Want your hydrangeas to remain fresh, bright & colorful well into the autumn months? Instead of picking & bringing them in to dry, try this: When the blooms start drying on the vine & looking tired & old my friend sprays her's with transparent florist spray (made for silk or dried flowers) while the blooms are still attached to the bush. She uses blue & a light purple or fuchsia & masks the stem off by cutting a slice out of a paper plate then slipping the stem of the flower through the slice then spraying it. Your old dried hydrangea blooms will look like new & the color will remain bright & beautiful for at least 2 extra months!

    Don't use regular spray paint. For real looking color you need the transparent floral spray (this spray comes in a can & is sold at most craft stores).

    --> I know this tip sounds crazy, but I was pleasantly surprised at how fresh & real these sprayed hydrangeas looked! ...and, one can of coloring will last you for years.

    ReplyWas this helpful?Helpful? Yes
    June 26, 20090 found this helpful

    I just tried this and have about 10 cutting that are about 10 days old. Can't wait to see if some make it! I'm also trying it with climbing roses. We'll see.

    Here's the advice I used, but I'm doing mine inside in cups.

    ReplyWas this helpful?Helpful? Yes

April 26, 2010 Flag
0 found this helpful

I have tried to propagate hydrangeas and have not had any luck. When is the best time to take the cuttings? Any help will be very much appreciated with detailed propagation tips.

Hardiness Zone: 6a

By Theresa from St Charles, MO

Answer This QuestionWas this helpful?Helpful? Yes
April 26, 20100 found this helpful

Follow these steps to grow hydrangeas from cuttings.

ModerateInstructionsThings You'll Need:


Small planter

Aluminum sulfate

Hydrangea cuttings


Sandy soil


Small shovel

Step 1Start new cuttings in the spring, though you can start them as late as August. Choose a cutting that has two or three pairs of leaves. Cut about 6 to 8 inches from the nonflowering stem and remove the bottom pair of leaves.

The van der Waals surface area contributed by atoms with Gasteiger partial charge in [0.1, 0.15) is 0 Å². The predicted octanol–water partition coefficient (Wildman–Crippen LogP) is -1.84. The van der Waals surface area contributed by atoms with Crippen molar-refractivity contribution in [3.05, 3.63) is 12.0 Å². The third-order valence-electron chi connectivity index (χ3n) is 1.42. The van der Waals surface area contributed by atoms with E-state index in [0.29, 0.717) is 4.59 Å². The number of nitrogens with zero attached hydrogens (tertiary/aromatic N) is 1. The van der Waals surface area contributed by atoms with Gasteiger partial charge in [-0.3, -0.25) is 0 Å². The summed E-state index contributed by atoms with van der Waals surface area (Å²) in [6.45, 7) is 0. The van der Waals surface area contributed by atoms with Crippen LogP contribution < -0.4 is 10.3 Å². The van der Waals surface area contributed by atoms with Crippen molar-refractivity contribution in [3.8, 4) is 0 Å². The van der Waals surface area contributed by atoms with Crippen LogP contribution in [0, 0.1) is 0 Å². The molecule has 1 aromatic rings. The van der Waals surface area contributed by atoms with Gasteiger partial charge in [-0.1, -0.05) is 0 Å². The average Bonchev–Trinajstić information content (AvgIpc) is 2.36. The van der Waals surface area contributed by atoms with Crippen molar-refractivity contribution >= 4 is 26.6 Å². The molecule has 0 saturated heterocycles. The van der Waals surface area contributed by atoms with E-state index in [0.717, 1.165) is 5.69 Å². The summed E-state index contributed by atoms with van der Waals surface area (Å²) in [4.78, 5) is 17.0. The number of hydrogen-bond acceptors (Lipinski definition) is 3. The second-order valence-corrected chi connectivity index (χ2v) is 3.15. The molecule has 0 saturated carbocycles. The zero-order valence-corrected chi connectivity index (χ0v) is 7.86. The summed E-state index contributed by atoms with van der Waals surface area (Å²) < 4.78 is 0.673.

Step 2Add moist, sandy soil to a small planter cup. Plant the cutting in the soil and cover it with a glass jar. Place the jar in bright, but not direct, light. Leave until roots form. You can also put the cutting in a glass of water. Again, place in bright, but not direct, light.

Step 3Plant the cutting outside, after the roots have been established. Pick a mostly sunny area. Dig a hole that is two times the size of the root ball, place the cutting in the hole and cover it with dirt. Add mulch to the top of the hole to fertilize and help maintain moisture. Water immediately.

Step 4Fertilize with a multipurpose plant fertilizer after 6 weeks. Carefully follow package directions.

Step 5Water frequently, since hydrangeas are water-loving plants. If the plant looks wilted, water immediately or you risk not having any blooms.

Step 6Prune hydrangeas in winter to very early spring. If pruned too late, the hydrangea may not bloom that year. If you are unsure as to proper pruning time, do nothing at all. Let the hydrangea bloom and then carefully prune it. Some hydrangeas will grow only in new stems, and others will bloom from old stems.

Step 7Change the acidity of the soil to change the color of the hydrangeas. Acidic soils yield blue flowers. Alkaline soil gives pink flowers, and neutral soils produce white blossoms. To reduce the acidity of soil, add lime. Add aluminum sulfate to increase the acidity.

P S-I just cut off a limb,stick it the soil,keep damp.

good luck.

ReplyWas this helpful?Helpful? Yes
April 27, 20100 found this helpful

Steps above are great! It does take a few attempts. I took some cuttings last summer and they looked great. I planted them in the fall and it doesn't look like they are making it. Might have been our cold winter, not sure.

ReplyWas this helpful?Helpful? Yes
April 30, 20100 found this helpful

My best friend, whom I call my Master Gardener, Has started new hydrangeas by laying a low branch on the ground in the soil. She places something like a rock on the branch to keep it held down. By next spring, you should be able to cut the main branch from the "Mother" bush and transplant your new bush where you want. Good luck! It has worked for her. Lots of shrubs can be done this way.

ReplyWas this helpful?Helpful? Yes
Home and Garden Gardening CuttingsNovember 29, 2012
Dividing Hydrangeas
Wine grapes growing.
Propagating Grape Vines from Cuttings
Growing Hydrangeas Inside
Growing Hydrangeas Inside
Photo of a purple Hydrangea.
Changing the Color of Hydrangeas
Halloween Ideas!
Ask a Question
Share a Post
You are viewing the desktop version of this page: View Mobile Site
© 1997-2016 by Cumuli, Inc. All Rights Reserved. Published by . Page generated on October 27, 2016 at 3:19:28 PM on in 2 seconds. Use of this web site constitutes acceptance of ThriftyFun's Disclaimer and Privacy Policy. If you have any problems or suggestions feel free to Contact Us.
Loading Something Awesome!